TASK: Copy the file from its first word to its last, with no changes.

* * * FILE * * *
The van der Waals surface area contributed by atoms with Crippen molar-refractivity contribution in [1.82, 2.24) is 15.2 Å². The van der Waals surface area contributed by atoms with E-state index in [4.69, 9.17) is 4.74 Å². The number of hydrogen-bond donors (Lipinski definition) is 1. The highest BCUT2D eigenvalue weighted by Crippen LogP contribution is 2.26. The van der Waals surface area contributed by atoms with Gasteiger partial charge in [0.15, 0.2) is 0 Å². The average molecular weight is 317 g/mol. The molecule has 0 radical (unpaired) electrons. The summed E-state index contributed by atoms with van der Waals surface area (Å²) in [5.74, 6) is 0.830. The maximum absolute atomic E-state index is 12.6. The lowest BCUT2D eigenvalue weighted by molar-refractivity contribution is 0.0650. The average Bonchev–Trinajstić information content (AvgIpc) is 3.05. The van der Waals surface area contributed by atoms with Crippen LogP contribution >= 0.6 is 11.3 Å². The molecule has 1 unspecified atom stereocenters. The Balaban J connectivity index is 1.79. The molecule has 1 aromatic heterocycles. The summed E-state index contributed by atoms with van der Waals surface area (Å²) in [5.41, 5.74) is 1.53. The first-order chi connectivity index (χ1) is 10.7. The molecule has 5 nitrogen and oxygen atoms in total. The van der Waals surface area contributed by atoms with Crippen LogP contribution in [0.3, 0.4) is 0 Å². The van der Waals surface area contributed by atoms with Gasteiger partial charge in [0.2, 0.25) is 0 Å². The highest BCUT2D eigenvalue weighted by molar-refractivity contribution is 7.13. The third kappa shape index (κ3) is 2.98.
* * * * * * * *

The van der Waals surface area contributed by atoms with Crippen molar-refractivity contribution in [1.82, 2.24) is 15.2 Å². The van der Waals surface area contributed by atoms with E-state index in [4.69, 9.17) is 4.74 Å². The number of hydrogen-bond donors (Lipinski definition) is 1. The highest BCUT2D eigenvalue weighted by Crippen LogP contribution is 2.26. The van der Waals surface area contributed by atoms with Gasteiger partial charge in [0.15, 0.2) is 0 Å². The average molecular weight is 317 g/mol. The molecule has 0 radical (unpaired) electrons. The summed E-state index contributed by atoms with van der Waals surface area (Å²) in [5.74, 6) is 0.830. The maximum absolute atomic E-state index is 12.6. The lowest BCUT2D eigenvalue weighted by molar-refractivity contribution is 0.0650. The average Bonchev–Trinajstić information content (AvgIpc) is 3.05. The van der Waals surface area contributed by atoms with Crippen LogP contribution >= 0.6 is 11.3 Å². The molecule has 1 unspecified atom stereocenters. The Balaban J connectivity index is 1.79. The molecule has 1 aromatic heterocycles. The summed E-state index contributed by atoms with van der Waals surface area (Å²) in [5.41, 5.74) is 1.53. The first-order chi connectivity index (χ1) is 10.7. The molecule has 5 nitrogen and oxygen atoms in total. The van der Waals surface area contributed by atoms with Crippen LogP contribution in [0.3, 0.4) is 0 Å². The van der Waals surface area contributed by atoms with Gasteiger partial charge in [0.2, 0.25) is 0 Å². The highest BCUT2D eigenvalue weighted by molar-refractivity contribution is 7.13. The third kappa shape index (κ3) is 2.98.